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Lecture

MODR 1770 Lecture Notes - Surrogacy, Asexuality


Department
Modes Of Reasoning
Course Code
MODR 1770
Professor
Jai Chetram

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MODR 1770B Note 8
- Concerned with semantic meaning of concepts
- In conceptual analysis, you’re dealing with interpretive meanings, non-
empirical claims, and in a contextual manner.
- Conceptual claims are problematic because we need to first find the
characteristics of the person, and then see if there are enough characteristics
to compare the two concepts.
- Wittgenstein: concepts are reduced to social factors, in the sense that they’re
meanings given in society: how we use the language socially.
- We don’t want to use dictionaries because concepts keep evolving, and
therefore, in order to capture the variation of meanings, we have to generate
cases and place them in cases to see how we can extract the conceptual
meanings.
- Concepts are not static things (unless it’s democracy)
o I.e. democracy originated with Greece, however now it’s completely
different
- Meaning is used, and therefore is contextual.
- In conceptual analysis, we’re not concerned with facts or questions, we’re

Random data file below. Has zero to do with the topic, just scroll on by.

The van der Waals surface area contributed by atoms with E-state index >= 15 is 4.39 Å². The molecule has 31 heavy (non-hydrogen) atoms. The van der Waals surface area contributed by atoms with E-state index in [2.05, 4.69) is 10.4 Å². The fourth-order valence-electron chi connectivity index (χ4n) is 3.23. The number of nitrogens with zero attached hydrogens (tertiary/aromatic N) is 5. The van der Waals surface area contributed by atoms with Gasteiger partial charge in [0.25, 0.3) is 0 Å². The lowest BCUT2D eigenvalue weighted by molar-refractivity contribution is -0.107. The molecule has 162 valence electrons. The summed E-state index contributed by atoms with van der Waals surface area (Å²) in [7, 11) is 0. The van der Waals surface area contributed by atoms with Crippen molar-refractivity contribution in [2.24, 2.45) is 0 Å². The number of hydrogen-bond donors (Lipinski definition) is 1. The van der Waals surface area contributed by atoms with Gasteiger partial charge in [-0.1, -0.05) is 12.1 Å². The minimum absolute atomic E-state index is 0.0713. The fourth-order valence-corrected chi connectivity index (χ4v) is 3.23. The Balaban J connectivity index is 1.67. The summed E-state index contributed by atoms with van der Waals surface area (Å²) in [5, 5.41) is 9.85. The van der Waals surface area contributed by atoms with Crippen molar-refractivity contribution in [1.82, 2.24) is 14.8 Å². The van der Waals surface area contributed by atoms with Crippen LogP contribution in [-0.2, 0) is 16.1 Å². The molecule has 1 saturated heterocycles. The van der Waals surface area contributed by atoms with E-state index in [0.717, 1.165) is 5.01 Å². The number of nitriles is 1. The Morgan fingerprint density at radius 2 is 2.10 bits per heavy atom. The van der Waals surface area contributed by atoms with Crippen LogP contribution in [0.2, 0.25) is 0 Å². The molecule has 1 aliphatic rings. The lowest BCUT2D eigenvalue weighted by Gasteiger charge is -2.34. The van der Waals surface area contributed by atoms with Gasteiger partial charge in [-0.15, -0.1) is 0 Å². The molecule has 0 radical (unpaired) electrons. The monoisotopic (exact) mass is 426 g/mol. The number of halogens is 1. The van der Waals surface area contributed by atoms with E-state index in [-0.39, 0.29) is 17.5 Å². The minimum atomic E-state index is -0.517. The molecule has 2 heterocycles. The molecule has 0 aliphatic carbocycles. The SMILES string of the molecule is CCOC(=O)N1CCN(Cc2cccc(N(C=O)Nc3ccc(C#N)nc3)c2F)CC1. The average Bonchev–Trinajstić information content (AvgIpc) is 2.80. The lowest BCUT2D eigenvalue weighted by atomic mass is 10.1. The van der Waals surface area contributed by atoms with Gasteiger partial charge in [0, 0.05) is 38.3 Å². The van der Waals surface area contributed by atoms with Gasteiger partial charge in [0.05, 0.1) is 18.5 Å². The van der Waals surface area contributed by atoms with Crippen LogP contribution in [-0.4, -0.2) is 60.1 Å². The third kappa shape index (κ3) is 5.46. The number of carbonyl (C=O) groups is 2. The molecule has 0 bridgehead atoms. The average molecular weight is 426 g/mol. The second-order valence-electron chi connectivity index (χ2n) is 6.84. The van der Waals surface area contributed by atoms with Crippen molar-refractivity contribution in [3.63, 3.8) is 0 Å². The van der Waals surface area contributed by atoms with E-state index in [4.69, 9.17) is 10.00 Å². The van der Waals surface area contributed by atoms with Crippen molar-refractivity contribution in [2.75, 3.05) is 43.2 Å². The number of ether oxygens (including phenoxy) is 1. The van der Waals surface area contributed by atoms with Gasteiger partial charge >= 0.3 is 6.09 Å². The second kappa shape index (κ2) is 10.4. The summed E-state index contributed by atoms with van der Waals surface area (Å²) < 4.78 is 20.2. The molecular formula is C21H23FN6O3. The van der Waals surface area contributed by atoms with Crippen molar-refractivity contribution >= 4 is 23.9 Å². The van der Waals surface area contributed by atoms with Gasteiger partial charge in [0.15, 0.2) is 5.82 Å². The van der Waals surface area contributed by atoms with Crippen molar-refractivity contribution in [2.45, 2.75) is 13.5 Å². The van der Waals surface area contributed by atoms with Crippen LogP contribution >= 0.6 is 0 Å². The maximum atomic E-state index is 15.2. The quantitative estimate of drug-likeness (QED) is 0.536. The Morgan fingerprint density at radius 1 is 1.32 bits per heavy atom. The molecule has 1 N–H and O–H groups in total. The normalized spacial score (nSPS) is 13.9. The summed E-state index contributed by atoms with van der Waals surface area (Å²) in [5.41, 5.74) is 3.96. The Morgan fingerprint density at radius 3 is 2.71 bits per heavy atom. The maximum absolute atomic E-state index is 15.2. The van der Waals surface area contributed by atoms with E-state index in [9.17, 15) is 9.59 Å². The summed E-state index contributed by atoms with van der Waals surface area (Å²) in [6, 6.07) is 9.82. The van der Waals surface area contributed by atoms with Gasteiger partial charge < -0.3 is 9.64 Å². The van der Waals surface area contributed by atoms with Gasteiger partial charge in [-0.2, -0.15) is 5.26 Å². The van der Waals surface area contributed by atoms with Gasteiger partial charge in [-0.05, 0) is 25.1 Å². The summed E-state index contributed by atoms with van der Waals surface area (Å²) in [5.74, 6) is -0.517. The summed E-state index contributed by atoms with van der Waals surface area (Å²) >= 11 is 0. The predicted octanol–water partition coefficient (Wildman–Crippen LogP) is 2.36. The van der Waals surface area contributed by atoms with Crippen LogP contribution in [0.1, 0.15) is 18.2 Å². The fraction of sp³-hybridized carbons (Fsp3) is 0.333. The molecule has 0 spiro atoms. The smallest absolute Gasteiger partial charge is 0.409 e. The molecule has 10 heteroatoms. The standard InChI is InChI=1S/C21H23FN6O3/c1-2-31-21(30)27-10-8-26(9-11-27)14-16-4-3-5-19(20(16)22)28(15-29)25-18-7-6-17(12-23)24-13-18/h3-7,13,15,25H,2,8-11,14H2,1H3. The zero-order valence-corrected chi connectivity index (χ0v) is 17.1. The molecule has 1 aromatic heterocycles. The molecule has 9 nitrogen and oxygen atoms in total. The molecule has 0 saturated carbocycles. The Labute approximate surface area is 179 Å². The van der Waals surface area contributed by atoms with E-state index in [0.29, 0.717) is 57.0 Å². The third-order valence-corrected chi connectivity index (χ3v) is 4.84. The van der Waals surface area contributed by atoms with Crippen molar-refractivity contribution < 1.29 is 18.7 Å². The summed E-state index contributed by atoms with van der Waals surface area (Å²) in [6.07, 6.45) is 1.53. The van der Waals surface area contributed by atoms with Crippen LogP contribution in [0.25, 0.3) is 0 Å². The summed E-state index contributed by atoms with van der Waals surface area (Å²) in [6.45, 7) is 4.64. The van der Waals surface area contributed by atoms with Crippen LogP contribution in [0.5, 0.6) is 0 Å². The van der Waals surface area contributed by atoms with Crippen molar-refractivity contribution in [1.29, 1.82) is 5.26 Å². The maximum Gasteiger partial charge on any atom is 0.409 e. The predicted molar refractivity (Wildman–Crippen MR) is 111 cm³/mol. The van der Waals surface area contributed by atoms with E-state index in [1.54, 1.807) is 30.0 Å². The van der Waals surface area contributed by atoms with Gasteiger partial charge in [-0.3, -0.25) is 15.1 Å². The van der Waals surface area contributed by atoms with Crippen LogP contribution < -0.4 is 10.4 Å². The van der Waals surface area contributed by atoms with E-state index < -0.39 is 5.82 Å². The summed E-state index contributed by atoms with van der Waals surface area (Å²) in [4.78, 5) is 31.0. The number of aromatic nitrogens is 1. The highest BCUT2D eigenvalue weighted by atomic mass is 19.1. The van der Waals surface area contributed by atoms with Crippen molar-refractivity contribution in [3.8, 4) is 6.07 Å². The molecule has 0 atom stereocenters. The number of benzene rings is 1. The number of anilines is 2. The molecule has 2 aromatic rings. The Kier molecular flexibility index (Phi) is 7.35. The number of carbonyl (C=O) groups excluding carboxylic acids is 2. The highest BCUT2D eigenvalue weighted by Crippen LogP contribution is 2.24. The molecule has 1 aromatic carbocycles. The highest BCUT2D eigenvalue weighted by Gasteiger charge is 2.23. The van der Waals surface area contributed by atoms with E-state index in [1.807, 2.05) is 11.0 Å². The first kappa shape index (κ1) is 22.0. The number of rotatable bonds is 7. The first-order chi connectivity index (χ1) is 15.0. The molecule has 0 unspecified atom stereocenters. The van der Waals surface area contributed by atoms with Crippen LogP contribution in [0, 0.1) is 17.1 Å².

concerned specifically
- What is a concept?
o Comes from the Latin word “Concipere” and it means a mental
thought or image.
I.e. it’s done to form and apprehend something in your mind.
o Thought, idea or notion that can be expressed in one word or a
compound word
- Analysis:
o Comes from the Latin word “Analyein” and it’s done to break down
- What is conceptual analysis:
o A tool/method we use to clarify and probe the meaning and usage of
concepts contextually
We do so to generate cases to see what they show us.
- Step 1: Model (paradigm) Case: What is “x”?
o Ideal, perfect or paradigm example
o A case that no one would quibble over as an instance of the concept
o At this state we suspend the opinion about the questions.
o Epoche: suspend your thought, not discard it for a better
understanding of how concepts are used.
o The most naïve understanding of the situation
- Step 2: Contrary case: It is NOT “x”
o An opposition case.
o The point of conceptual analysis is to find the differences between
these two cases
o More of a side-kick transformation
- Step 3: Borderline: What is “x” and NOT “x” at the same time?
o Emotions are involved. We have to capture the contradictions in life
o When cases are vague, ambiguous or contradictory
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